KFA shares the bounty

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Salvation Army Maj. Stephen Holland, Kent Federation of Agriculture president Brad Snobelen, Mayor Darrin Canniff and Outreach for Hunger executive director Brenda LeClair showcase some of the food donated by the KFA to local food banks in honour of Canada Ag Day.

By Pam Wright
Local Journalism Initiative Reporter

Pain Court carrots, Cedar Springs’ apples and fresh strawberries from a Tupperville greenhouse were among the cornucopia of items recently donated by the Kent Federation of Agriculture to local food banks.

The donation was made to honour farmers and food on Canada Ag Day Feb. 15. It’s become an annual tradition for the KFA to mark the occasion by sharing CK’s bounty with those in need.

According to KFA president Brad Snobelen, the organization makes it happen by reaching out to local producers and the community for food and cash donations.

“We have been celebrating Ag Day for the last 20 years in various forms,” Snobelen said. “Fresh locally grown things are always in demand and it’s nice that we have a supply. We’re very fortunate here in Chatham-Kent.”

The donation is welcome news for food banks hard hit by unprecedented demand.

According to Outreach for Hunger executive director Brenda LeClair, demand for food rose 48 per cent in 2022 over 2021.

“We had 9,247 requests for help,” LeClair said. “I’ve never seen an increase like that. I thought maybe I made a mistake when I calculated the numbers…I had to read them a second time.”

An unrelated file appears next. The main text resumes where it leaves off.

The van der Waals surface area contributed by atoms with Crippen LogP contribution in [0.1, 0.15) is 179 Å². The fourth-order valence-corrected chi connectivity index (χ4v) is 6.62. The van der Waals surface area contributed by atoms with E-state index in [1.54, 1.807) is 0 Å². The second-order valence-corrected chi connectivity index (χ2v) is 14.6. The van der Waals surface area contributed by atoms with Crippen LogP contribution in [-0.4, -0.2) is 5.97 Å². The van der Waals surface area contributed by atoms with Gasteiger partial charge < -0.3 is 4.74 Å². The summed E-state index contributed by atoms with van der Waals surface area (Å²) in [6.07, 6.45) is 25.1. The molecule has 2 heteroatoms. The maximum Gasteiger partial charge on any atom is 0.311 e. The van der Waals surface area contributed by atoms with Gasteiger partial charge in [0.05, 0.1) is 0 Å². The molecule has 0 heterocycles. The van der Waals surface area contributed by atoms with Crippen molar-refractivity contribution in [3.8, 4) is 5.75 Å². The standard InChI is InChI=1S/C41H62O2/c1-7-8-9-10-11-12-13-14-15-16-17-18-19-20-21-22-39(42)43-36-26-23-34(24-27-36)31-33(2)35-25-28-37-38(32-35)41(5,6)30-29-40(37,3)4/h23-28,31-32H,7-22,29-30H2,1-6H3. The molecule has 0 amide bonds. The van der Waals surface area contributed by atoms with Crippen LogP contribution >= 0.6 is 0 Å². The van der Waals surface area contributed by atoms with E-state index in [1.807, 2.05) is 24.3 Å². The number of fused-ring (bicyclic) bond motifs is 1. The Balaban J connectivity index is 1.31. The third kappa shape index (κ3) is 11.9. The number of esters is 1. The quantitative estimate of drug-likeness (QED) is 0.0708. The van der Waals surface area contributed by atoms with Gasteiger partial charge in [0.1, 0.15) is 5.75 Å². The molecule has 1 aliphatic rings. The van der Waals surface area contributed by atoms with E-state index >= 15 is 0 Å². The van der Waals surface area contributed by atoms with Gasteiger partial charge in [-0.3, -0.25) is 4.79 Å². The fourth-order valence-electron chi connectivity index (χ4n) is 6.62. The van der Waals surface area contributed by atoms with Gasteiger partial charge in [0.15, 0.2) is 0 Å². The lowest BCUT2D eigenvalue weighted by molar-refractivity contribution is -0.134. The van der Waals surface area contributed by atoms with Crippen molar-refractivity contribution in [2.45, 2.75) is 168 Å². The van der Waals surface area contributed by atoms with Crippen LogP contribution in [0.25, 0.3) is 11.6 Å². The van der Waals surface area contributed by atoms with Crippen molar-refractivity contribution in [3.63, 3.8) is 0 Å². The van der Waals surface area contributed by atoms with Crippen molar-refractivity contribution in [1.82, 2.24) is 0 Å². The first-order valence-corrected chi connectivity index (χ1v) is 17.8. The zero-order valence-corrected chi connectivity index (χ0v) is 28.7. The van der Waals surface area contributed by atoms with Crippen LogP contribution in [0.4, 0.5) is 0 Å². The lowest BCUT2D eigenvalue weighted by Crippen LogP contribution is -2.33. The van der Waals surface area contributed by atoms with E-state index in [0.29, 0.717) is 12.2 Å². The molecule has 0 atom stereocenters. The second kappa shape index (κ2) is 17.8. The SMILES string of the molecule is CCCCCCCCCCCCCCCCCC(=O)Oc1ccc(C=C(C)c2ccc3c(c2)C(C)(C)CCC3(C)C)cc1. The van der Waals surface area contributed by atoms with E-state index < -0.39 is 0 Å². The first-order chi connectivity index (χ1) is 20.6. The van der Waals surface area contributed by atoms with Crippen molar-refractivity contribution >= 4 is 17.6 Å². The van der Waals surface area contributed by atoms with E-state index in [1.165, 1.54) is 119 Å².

LeClair said Chatham-Kent’s food bank problems are exacerbated by unaffordable housing and lack of opportunity for the unsheltered who are disabled or affected by mental illness.

“Not everybody is employable,” LeClair added. “Sometimes all we can do is offer help in the moment.”

The spike in rent is even forcing the employed to access the food bank to make ends meet.

LeClair called the KFA’s ongoing support “a real blessing,” not only for the fresh produce but for donations of protein-packed foods such as ground pork.

The KFA uses cash donations to purchase and package meats throughout the year, providing essential nutrition for needy families.

“People can make a meal with this,” LeClair said, noting finding protein sources is an ongoing challenge for food banks.

Snobelen said the KFA is happy to help.

“A good thing for the food banks is a consistent supply,” he said. “That’s what we use the cash donations for.”

There are also producers, such as greenhouse operators, who furnish the food banks year-round, he added.

With the cost of inflation, the agricultural community is also feeling its effects, similar to what is being experienced by consumers.

“With the world that way it is, with the war in Ukraine and the cost of fertilizer, it’s definitely made it challenging for local producers,” Snobelen said. “It’s tough out there.”

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